Calvin identified essentially three elements in the public worship of God's church: the Word (read and preached), the sacraments (baptism and the Lord's Supper) and prayer (spoken and sung—the Psalms!).
Writes Barry Gritters, "although singing is one of the two forms of prayer, and is itself worship, Calvin claims that the singing-prayers stimulate more and deeper prayers and, thus, better worship" ("Music in Worship: The Reformation's Neglected Legacy (1)," Protestant Reformed Theological Journal, vol. 42, no. 1 [November, 2008], p. 86). Calvin declares,
Furthermore, it is a thing most expedient for the edification of the church to sing some psalms in the form of public prayers by which one prays to God or sings His praises so that the hearts of all may be roused and stimulated to make similar prayers and to render similar praises and thanks to God with common love (Articles for the Organisation of the Church and its Worship at Geneva ).
Thus singing the prayers of the Psalms stirs us up to further praying and praising.
The Psalms and Worship（詩篇と礼拝）
Of course, Calvin eulogizes of the Psalms not only with respect to Christian doctrine, piety and prayer, but also Christian worship. As well as regulating our adoration, the Psalms assure us that God delights in heartfelt, biblical worship.
Besides, there is also here prescribed to us an infallible rule for directing us with respect to the right manner of offering to God the sacrifice of praise, which he declares to be most precious in his sight, and of the sweetest odour (p. xxxviii).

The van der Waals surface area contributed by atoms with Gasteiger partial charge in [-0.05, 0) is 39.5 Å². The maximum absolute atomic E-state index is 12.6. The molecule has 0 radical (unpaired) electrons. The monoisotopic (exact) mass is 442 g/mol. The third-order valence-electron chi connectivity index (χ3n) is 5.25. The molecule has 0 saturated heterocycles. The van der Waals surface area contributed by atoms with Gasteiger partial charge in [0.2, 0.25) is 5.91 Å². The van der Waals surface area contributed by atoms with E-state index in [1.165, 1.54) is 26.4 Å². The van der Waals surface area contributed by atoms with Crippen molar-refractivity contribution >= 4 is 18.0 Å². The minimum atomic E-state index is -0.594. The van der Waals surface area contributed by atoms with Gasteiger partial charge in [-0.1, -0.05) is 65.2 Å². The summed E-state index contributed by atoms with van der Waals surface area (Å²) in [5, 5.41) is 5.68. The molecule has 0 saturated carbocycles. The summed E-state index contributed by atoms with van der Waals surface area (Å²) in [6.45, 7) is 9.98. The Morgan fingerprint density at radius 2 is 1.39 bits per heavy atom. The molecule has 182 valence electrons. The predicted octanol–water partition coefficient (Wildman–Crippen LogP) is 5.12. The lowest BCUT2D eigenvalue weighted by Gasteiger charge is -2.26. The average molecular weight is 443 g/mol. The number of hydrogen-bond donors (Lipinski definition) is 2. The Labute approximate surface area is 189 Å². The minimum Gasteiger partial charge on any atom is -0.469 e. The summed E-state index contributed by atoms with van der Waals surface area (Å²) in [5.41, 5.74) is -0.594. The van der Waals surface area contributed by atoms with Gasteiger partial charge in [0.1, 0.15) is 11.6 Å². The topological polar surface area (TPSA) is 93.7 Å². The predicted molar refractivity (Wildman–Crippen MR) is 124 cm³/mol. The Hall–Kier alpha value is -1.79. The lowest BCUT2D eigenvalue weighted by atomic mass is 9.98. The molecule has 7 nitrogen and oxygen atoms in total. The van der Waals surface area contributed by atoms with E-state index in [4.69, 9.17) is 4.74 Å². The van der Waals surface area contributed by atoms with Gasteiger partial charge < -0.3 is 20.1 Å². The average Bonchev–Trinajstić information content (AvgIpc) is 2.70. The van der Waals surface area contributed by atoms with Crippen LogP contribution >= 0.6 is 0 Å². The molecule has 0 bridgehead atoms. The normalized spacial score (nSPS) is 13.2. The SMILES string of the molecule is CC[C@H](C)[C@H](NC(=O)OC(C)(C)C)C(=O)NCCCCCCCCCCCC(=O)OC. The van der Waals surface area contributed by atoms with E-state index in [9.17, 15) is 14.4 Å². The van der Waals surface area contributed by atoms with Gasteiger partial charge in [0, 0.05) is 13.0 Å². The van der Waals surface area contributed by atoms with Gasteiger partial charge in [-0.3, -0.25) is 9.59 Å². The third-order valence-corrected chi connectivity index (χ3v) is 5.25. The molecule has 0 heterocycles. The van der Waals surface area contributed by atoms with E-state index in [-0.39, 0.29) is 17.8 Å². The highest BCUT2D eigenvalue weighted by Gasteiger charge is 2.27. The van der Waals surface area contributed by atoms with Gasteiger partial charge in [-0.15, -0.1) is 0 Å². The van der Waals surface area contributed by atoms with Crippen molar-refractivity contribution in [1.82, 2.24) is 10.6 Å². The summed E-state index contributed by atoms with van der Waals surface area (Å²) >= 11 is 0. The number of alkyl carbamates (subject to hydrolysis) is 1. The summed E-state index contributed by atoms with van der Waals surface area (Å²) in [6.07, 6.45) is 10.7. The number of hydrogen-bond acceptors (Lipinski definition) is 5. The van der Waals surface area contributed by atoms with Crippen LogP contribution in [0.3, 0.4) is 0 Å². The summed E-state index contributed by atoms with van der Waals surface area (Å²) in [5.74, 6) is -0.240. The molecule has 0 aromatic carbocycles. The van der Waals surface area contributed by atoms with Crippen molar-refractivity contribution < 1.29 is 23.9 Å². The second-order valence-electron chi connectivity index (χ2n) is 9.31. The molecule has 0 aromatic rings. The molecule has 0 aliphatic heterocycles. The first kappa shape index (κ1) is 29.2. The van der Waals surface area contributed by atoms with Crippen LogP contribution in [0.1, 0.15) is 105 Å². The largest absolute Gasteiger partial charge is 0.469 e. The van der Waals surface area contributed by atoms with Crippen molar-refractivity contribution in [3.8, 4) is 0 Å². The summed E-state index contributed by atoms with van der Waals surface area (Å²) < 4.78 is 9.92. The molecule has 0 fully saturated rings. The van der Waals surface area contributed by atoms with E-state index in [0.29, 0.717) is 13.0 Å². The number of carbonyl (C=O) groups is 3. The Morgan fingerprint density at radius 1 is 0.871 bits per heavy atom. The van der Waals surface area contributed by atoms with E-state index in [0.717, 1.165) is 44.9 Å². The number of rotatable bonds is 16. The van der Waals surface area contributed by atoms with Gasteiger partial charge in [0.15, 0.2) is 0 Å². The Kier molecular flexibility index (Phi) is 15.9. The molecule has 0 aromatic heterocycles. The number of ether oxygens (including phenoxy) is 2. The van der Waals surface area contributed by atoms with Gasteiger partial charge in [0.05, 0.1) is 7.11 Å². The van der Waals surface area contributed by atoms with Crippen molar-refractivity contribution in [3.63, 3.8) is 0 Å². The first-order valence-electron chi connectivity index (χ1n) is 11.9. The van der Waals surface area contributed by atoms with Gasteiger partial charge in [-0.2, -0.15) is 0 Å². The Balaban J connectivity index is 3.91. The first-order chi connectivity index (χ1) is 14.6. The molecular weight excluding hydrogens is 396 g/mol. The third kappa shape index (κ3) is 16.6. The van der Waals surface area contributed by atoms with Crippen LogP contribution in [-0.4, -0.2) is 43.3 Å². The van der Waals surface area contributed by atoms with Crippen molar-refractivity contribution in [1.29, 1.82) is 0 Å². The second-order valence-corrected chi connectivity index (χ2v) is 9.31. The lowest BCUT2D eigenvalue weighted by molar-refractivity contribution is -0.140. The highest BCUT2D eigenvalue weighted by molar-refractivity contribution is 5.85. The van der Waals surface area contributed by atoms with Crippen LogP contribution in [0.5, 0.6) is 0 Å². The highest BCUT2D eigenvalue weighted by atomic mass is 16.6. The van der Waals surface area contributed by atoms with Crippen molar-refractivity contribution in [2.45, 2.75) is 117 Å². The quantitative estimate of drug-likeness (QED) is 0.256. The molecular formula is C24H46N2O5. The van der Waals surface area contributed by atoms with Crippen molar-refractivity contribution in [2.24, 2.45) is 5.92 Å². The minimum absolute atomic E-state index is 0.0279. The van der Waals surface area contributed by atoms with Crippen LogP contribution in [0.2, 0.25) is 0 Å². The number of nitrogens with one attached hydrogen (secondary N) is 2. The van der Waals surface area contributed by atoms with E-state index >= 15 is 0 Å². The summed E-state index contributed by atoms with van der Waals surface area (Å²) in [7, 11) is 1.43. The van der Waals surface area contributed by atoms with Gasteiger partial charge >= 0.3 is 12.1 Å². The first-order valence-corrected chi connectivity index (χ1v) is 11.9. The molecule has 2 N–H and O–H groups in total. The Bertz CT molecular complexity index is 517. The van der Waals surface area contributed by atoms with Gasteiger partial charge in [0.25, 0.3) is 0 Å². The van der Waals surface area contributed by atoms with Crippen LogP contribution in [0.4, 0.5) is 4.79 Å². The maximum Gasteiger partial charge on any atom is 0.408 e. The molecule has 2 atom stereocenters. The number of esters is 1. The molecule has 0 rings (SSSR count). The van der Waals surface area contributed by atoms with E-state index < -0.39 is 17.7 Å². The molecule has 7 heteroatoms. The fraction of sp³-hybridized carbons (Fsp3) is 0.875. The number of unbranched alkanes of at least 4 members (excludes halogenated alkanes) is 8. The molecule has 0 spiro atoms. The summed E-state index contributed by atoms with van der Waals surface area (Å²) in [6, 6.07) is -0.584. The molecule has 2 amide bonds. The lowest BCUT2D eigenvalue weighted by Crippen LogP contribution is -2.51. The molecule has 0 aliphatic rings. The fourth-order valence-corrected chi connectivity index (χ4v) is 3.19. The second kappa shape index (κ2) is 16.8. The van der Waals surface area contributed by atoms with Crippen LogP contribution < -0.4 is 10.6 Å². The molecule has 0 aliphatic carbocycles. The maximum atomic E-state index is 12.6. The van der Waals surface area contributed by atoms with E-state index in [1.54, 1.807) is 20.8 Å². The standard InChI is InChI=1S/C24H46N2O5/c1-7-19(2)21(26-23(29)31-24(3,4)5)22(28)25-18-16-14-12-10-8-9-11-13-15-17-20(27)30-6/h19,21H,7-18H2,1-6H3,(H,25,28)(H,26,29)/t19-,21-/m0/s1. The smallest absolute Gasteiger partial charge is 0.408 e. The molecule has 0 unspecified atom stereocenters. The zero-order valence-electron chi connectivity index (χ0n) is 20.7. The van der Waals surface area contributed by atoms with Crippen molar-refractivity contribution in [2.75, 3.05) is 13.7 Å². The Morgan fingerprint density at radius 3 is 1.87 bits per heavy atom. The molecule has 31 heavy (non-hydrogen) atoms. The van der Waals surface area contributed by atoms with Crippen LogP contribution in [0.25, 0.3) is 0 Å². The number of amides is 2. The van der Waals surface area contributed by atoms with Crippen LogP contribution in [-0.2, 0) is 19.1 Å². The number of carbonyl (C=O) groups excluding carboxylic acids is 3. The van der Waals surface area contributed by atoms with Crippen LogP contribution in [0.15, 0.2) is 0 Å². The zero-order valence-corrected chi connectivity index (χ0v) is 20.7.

The Psalms not only teach us the acceptable way of praising God, they also quicken us in that calling by the Holy Spirit.
… in short, there is no other book in which we are more perfectly taught the right manner of praising God, or in which we are more powerfully stirred up to the performance of this religious exercise (pp. xxxviii-xxxix).
Listen to Calvin extol the soul-stirring effect of believing Psalm-singing in the vernacular:
The psalms can stimulate us to raise our hearts to God and arouse us to an ardor in invoking as well as in exalting with praises the glory of His name. Moreover by this, one will recognize of what advantage and consolation the pope and his creatures have deprived the church, for he has distorted the psalms, which should be true spiritual songs, into a murmuring among themselves without any understanding
(quoted in Charles Garside, Jr., The Origins of Calvin's Theology of Music: 1536-1543, Transactions of the American Philosophical Society, vol. 69, part 4 [Philadelphia: The American Philosophical Society, 1979], p. 10).